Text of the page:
Inch by Inch, Row by Row

Rain Forest

Revelation 7:16-17: He shall be their shepherd, and shall 
guide them to springs of the water of life; and God shall
wipe every tear from their eyes.

I don’t know if you remember a John Denver song with that title, but if you do, you’re probably humming it right now.

I thought of it when I read an article recently about a man in India who single handedly brought back a rain forest.

I was in intrigued by this. I can’t get grass to grow, but an entire rain forest? The story bears consideration, I think.

As is the case with many other areas in the world, forests of all kinds are being clear cut and exploited for their resources without regard to the dire consequences for not only plants and animals but also for humans. What are called deforestation and desertification are critical problems in India that have resulted in barren land, increased soil erosion, decreased agricultural production, and devastated local wildlife.

However one Jadav Payeng made a stand – he single handedly planted and cultivated a 1,360 acre forest that is now home to a complex, thriving ecosystem.

As you might expect, this didn’t happen overnight. Payeng started his project 30 years ago when he was sixteen years old. In 1979, flood waters washed a large number of snakes ashore on a local sandbar in near his home. When the waters receded, Payneg (who was 16 at the time) noticed the reptiles had died due to a lack of tree cover.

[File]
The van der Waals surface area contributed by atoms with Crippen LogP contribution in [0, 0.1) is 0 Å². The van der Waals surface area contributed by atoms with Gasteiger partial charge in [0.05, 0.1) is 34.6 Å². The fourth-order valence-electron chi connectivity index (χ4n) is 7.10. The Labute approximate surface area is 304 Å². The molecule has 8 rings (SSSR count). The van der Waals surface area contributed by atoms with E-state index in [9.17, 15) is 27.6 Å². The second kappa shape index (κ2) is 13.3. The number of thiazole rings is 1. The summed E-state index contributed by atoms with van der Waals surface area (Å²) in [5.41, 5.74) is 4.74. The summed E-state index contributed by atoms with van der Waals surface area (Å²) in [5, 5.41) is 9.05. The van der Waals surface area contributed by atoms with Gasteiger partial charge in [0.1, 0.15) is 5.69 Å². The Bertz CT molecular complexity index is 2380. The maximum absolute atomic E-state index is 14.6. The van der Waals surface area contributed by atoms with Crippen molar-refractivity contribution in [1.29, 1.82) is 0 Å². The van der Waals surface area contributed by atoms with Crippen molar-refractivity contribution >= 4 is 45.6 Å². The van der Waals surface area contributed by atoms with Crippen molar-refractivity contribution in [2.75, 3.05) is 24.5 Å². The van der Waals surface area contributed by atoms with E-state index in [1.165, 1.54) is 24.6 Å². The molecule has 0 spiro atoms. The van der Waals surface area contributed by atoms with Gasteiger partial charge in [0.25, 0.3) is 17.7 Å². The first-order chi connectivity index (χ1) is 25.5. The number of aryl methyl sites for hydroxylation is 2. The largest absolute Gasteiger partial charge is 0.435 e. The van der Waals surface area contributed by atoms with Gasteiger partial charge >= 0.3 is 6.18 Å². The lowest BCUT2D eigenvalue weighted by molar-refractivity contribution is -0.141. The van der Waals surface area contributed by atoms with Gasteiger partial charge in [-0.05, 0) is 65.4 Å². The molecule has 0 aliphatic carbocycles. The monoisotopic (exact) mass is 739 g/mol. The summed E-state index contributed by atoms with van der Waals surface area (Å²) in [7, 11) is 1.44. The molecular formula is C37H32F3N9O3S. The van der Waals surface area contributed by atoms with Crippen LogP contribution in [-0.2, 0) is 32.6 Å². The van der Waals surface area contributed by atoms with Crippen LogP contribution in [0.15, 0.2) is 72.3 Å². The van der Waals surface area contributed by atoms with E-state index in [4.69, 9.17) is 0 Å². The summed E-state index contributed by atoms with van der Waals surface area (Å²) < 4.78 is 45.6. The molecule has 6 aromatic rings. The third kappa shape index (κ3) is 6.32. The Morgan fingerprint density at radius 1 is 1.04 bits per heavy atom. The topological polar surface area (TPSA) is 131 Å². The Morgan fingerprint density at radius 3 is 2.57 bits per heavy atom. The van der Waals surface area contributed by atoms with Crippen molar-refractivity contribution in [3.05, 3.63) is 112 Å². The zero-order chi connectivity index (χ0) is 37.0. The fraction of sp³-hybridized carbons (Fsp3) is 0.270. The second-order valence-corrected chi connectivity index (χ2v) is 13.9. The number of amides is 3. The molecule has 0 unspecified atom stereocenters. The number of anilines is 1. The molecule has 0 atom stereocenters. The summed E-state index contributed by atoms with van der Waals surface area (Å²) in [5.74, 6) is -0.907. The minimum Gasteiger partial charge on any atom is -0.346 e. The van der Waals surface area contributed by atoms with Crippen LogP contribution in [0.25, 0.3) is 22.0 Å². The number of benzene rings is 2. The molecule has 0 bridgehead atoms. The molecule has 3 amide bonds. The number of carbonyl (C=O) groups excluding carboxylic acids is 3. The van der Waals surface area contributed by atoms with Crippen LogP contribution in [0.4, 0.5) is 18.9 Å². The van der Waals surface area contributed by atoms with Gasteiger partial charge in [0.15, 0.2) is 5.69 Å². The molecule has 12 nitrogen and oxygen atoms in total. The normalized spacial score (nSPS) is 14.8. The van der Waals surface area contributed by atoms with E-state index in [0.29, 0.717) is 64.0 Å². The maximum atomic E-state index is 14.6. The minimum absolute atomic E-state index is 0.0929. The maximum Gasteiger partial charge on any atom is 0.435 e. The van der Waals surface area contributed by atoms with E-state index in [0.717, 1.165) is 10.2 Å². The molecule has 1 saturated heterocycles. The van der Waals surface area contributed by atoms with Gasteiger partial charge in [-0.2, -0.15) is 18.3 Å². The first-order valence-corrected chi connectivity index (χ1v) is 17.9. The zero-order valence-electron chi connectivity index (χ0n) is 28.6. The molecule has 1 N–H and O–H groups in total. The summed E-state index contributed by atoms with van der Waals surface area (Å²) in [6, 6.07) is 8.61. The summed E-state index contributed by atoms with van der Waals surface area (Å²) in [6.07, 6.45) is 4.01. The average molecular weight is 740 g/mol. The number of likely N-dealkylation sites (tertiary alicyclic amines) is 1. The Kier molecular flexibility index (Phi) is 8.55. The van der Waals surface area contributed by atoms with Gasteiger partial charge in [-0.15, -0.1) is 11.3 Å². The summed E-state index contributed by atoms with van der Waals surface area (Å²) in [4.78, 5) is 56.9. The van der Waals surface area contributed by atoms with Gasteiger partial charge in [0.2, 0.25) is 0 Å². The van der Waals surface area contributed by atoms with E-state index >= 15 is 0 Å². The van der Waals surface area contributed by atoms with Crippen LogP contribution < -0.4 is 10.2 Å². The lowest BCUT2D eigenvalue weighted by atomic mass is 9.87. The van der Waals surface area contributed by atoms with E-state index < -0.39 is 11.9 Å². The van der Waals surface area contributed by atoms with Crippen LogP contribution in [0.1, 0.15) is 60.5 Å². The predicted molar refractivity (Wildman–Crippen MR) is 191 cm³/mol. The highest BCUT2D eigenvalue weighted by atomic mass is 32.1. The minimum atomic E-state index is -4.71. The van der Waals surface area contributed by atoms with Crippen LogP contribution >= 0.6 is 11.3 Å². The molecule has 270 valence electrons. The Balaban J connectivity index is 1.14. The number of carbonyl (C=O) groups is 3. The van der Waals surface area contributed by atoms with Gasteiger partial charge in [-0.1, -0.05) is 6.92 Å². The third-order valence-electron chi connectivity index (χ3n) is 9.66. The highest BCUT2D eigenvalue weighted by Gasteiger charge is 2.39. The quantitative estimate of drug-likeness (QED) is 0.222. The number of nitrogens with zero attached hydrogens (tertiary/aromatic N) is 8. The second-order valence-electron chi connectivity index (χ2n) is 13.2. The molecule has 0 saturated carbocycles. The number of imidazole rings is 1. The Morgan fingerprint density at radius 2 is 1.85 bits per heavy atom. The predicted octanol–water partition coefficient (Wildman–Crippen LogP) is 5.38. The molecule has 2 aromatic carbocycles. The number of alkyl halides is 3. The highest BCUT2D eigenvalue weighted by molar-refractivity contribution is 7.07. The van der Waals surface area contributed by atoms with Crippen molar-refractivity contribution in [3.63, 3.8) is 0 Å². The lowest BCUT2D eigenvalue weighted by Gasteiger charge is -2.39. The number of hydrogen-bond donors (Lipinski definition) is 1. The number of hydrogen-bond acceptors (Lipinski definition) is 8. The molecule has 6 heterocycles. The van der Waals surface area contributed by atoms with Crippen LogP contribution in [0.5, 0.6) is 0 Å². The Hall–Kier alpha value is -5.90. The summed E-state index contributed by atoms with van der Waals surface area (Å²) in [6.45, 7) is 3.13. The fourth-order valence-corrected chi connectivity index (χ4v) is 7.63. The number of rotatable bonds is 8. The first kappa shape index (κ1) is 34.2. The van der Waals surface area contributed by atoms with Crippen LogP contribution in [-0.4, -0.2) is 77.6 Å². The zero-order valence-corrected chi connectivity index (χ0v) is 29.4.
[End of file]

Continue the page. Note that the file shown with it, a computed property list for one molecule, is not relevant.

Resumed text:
He said this: “The snakes died in the heat. I sat down and wept over their lifeless forms. It was carnage. I alerted the forest department and asked them if they could grow trees there. They said nothing would grow there, but they asked me to try growing bamboo. It was painful, but I did it. There was nobody to help me. Nobody was interested.”

He chose to live on the sandbar, choosing a life of isolation as he began work to create a new forest. He planted seeds by hand, watered his plants in the morning and evening, and pruned them. After a few years, the sandbar was transformed into a bamboo thicket.

“I then decided to grow proper trees. I collected and planted them. I also transported red ants to enrich the soil from my village, and was stung many times,” he recalled.

Over the years, a huge variety of plants and animals now call the once-barren sandbar home, including endangered animals like the one-horned rhino and Royal Bengal tiger.

The Assam state forest department only learned about Payeng’s forest in 2008 when a herd of some 100 wild elephants strayed into it. Assistant conservator of forests Gunin Saikia met Payeng for the first time.

“We were surprised to find such a dense forest on the sandbar. Locals, whose homes had been destroyed by the pachyderms, wanted to cut down the forest, but Payeng dared them to kill him instead. He treats the trees and animals like his own children. Seeing what he had done, we decided to pitch in,” says Saikia. “We’re amazed at Payeng. He has been at this for 30 years.”

I think the application to our spiritual lives is evident. We can see an overwhelming mountain of need and give up on doing anything about it. Or, like Payeng, we can do what we can, where we are, with what we have. God will bless our efforts, and one day, the barren lands will become beautiful gardens. May it be so.

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